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Training and Development Flight: preparing future Reserve Citizen Airmen

The Westover Training and Development Flight's future Airmen take a tour of a C-5M Super Galaxy.

The Westover Training and Development Flight poses for a photo in front of a C-5M Super Galaxy October 15, 2017, on the flightline. The TDF prepares enlistees in the Air Force Reserve for Basic Military Training and a successful career in the Air Force Reserve. (U.S. Air Force photo by Airman Hanna Smith)

The Westover Training and Development Flight's future Airmen take a tour of a C-5M Super Galaxy.

A loadmaster with 337th Airlift Squadron speaks with the Westover Training and Development Flight's future Airmen about the cargo compartment of a C-5M Super Galaxy and of his experience in the Air Force October 15, 2017, in a flightline C-5. The TDF prepares enlistees in the Air Force Reserve for Basic Military Training and a successful career in the Air Force Reserve. (U.S. Air Force photo by Airman Hanna Smith)

The Westover Training and Development Flight's future Airmen take a tour of a C-5M Super Galaxy.

A Westover Training and Development Flight enlistee looks out the upper hatch of a C-5M Super Galaxy October 15, 2017, on the flightline. The TDF prepares enlistees in the Air Force Reserve for Basic Military Training and a successful career in the Air Force Reserve. (U.S. Air Force photo by Airman Hanna Smith)

WESTOVER AIR RESERVE BASE, Mass. -- Air Force Basic Military Training develops enlistees from civilians to professional Airmen.

To help young men and women prepare for BMT, the Air Force Reserve offers the Training and Development Flight.

“It is an introduction to the military through structured Unit Training Assembly participation,” said Staff Sgt. Glenda Nathaniel, Flight Chief for the Training and Development Flight at Westover Air Reserve Base, Massachusetts.

As Flight Chief for the TDF Nathaniel is in charge of introducing enlistees to the Air Force Reserve and Westover.

“I supervise, guide and mentor each trainee from the time they enlist into the Air Force Reserve until they return from technical training,” said Nathaniel. “I ensure each trainee has a grasp on the Whole Airman Concept so they are prepared for a successful military career.”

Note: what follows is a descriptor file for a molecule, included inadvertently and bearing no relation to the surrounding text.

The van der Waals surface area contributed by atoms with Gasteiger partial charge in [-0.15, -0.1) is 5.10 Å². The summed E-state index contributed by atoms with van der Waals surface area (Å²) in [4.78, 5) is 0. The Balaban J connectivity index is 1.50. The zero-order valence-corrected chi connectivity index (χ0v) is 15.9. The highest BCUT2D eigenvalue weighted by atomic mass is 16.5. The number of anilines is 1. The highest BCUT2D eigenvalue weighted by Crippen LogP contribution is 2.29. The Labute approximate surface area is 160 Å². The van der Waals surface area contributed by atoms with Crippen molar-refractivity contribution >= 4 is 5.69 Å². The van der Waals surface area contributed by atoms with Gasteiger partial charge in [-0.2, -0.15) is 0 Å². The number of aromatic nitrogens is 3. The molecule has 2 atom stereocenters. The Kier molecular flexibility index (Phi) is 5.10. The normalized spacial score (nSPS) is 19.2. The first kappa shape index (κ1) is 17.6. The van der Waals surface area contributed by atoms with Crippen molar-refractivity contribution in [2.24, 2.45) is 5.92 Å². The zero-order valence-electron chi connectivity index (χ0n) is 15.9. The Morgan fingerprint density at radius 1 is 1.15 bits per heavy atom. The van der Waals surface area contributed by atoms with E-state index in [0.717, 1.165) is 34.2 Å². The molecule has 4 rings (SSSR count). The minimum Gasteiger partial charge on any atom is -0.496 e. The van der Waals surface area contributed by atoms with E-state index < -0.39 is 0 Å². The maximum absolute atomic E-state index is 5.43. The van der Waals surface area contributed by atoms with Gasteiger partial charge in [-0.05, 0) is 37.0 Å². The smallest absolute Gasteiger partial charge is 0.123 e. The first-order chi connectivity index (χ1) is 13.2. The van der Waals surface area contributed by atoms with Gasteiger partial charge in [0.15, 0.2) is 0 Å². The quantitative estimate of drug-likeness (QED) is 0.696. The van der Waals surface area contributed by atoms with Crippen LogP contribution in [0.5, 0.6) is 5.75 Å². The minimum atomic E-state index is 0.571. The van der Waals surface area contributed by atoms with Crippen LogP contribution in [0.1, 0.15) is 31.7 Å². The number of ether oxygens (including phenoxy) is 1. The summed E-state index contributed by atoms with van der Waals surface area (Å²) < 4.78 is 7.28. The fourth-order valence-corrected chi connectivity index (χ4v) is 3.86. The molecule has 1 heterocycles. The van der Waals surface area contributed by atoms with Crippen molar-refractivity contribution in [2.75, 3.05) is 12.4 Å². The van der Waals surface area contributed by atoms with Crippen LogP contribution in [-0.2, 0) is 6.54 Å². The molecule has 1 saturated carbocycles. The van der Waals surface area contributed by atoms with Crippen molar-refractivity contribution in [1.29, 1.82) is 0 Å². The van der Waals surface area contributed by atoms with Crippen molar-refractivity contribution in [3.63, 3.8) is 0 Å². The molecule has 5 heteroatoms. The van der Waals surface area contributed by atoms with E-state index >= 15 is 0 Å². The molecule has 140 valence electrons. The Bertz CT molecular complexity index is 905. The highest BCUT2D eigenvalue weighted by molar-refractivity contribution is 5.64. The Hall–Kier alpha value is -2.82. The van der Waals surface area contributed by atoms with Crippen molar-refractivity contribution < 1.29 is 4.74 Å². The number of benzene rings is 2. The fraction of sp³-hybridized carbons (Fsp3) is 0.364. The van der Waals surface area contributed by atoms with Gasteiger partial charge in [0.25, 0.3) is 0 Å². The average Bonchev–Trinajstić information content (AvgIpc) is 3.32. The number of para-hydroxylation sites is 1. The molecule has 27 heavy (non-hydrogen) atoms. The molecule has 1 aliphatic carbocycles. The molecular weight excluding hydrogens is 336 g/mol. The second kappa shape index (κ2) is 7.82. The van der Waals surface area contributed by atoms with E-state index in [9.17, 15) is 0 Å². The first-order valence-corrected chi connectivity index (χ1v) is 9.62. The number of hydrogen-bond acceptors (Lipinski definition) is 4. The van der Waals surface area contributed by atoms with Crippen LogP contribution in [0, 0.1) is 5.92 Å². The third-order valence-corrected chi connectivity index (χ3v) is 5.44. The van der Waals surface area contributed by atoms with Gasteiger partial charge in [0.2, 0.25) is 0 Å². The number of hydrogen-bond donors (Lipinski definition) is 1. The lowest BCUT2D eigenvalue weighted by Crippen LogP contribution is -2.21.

The TDF program is conducted every drill weekend. Saturdays of the weekend consist of introducing newcomers to the program and to the Air Force Reserve. Sundays consist of enlistees whom has attended the program at least once and await departure for BMT.

The structure of the program is to simulate the structure the enlistees will be exposed to daily in BMT.

“UTA’s for TDF consist of a core curriculum to include Air Force core values, Airman’s Creed, Air Force song, drill and ceremony practice and physical training,” said Nathaniel.

The TDF program consists of about 50 enlistees.

For Ivan Mendes, a future Reserve Citizen Airman, the program has given him a glimpse into what the BMT experience will be. He will be a member of the 439th Civil Engineering Squadron.

“This program has allowed me to master skills necessary for success at BMT as well as practice the grammar and customs of the Air Force,” said Mendes. “It has helped motivate me in my physical training so that I strive to better myself.”

Mendes is scheduled to depart for BMT in January 2018.

Enlistees typically attend the program at least twice before departing for BMT, said Nathaniel. But the average amount of time one attends the program is about five months.

The timeline is part of Nathaniel’s vision: Developing and preparing the next generation of Airmen for success at BMT and in their future military careers as professional mission-ready Reserve Citizen Airmen.